If we're looking for the actual winner of the Don's Biggest Mistake Award, I would say there are two contenders. One is John Banks. This feral conservative has always been actively hostile to the self-ownership principle (if he even understands it). It was Don's idea to have him run for Epsom. At the outset it didn't matter too much because we all expected ACT to clear 5% quite quickly after Don's coup and not be dependent on an authoritarian homophobe's winning a seat. As things stand now, however, Banks has a pivotal status that is incongruous to the point of grotesquery.
And that points to the other contender for the DBM Award, the reason for the low polling that leaves ACT beholden to a philosophical enemy: Don's failure to put his own stamp on the party swiftly and ruthlessly, clearing out the Rodents who were intent on thwarting him from within at every turn. They're still there, and they still run the show, aided and abetted from without by the same oleaginous public relations charlatans of yore (the kind of kumbaya homogenisers who are the bane of contemporary political discourse). These entities have combined to promote and preserve the Blandification of ACT—and Don has allowed himself to be their captive. They've turned the party's subservience to National up several notches, making it effectively the NACT party. The party that once boasted it would give National a backbone has lost its own. The party that once fearlessly stirred up controversy is now paralysed by fear of controversy. Thinking voters—the party's natural constituency—are staying away in droves.
If ACT goes down, the Rodents will oust Don before you can say "Rodney's revenge." Indeed, the process has already begun, courtesy of card-carrying Rodent Cactus Kate, who is demanding Don's resignation before the election. (If ACT by some miracle secures one or two MPs, Banks or Banks/Brash, it'll be Banks who ousts him—which one suspects Banks himself indicated on the Cuppagate tape.) Don, maddeningly, has only himself to blame. He rightly called Rodney "toxic"—but left him and all of Team Toxic in place! (Team Toxic are congenital connivers first, libertarians a distant and occasional second.) As a decent man he refused to believe, much less confront, that he was surrounded by indecent Machiavellians outraged by his impertinent disruption of their cosy cabal. The leaking of the love-child rumour should have alerted him to the dirtiness of their tactics, but he refused to heed the lesson.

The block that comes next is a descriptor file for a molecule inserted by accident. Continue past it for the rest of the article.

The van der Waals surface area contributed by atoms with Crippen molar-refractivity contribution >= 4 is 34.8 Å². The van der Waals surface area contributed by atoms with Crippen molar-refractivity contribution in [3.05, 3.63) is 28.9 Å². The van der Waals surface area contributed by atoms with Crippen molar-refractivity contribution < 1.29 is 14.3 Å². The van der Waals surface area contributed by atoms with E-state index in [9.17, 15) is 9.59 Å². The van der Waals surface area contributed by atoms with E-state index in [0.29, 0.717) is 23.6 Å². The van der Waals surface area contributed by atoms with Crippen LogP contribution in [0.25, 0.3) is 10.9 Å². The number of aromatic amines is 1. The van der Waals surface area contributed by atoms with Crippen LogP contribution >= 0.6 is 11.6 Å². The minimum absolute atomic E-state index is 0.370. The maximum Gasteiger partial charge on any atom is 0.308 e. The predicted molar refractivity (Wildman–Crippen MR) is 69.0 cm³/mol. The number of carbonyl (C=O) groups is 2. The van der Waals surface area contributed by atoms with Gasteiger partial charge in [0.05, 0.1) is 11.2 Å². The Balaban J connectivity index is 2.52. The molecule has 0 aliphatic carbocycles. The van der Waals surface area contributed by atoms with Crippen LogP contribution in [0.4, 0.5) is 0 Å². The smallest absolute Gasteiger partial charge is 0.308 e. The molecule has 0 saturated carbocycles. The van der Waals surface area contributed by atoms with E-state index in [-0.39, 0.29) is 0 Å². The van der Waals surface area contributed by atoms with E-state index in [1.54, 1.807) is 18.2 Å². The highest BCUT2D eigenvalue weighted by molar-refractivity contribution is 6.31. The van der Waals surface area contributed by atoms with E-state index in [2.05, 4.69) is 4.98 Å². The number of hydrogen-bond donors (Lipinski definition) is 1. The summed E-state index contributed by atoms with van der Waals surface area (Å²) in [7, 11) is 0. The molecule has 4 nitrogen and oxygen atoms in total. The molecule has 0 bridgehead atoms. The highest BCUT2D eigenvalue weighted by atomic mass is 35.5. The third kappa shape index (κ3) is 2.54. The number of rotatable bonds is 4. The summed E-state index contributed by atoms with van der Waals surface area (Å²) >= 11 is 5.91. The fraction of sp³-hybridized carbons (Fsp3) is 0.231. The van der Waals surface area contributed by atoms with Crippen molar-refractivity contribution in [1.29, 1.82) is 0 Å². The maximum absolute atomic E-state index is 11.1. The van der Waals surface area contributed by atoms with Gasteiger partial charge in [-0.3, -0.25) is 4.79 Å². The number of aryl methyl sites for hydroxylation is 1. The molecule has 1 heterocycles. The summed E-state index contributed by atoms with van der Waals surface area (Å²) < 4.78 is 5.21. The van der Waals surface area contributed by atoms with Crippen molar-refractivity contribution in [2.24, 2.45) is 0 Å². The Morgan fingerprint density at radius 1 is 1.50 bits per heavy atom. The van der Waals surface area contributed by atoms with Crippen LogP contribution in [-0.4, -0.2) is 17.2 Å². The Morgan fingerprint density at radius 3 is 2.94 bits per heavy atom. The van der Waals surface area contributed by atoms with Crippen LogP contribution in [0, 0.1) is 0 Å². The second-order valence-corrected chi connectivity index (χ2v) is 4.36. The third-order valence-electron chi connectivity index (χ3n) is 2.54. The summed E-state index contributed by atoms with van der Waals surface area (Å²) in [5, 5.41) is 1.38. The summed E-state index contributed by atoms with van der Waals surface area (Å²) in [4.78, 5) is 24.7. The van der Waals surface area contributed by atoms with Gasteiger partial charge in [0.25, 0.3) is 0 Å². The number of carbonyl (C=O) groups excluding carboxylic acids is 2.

Thus did Don render his own coup futile and set the stage for the counter-coup that is now inevitable.
In his speech at ACT's official campaign launch on Sunday, Don again offered intimations of what might have been. I doubt the oleaginites had anything to do with it; it was far too ballsy. He finally committed to an ambitious tax target—something some of us had been urging him to do months before (his spending targets, alas, were not correspondingly bold). He reaffirmed one law for all. He reiterated his ambition to liberate education from state bureaucrats and teacher unions. He mooted again the adding of property rights and the right to self-defence to the Bill of Rights. In a speech not written by me he even managed to remember the "f" word!
A commitment to repeal marijuana prohibition would have sat well in that speech.
The day such a speech does contain such a commitment will be the day ACT finally comes of age as the classical liberal party it is supposed to be.
Candidates such as Stephen Whittington understand that, as was admirably clear from Whittington's stellar performance on Back Benches last Wednesday. They are the party's future ... if it is to have one.
When that future is secured, Don's marijuana speech will be seen not as his biggest mistake but one of his finest moments. By the party, even if not by him.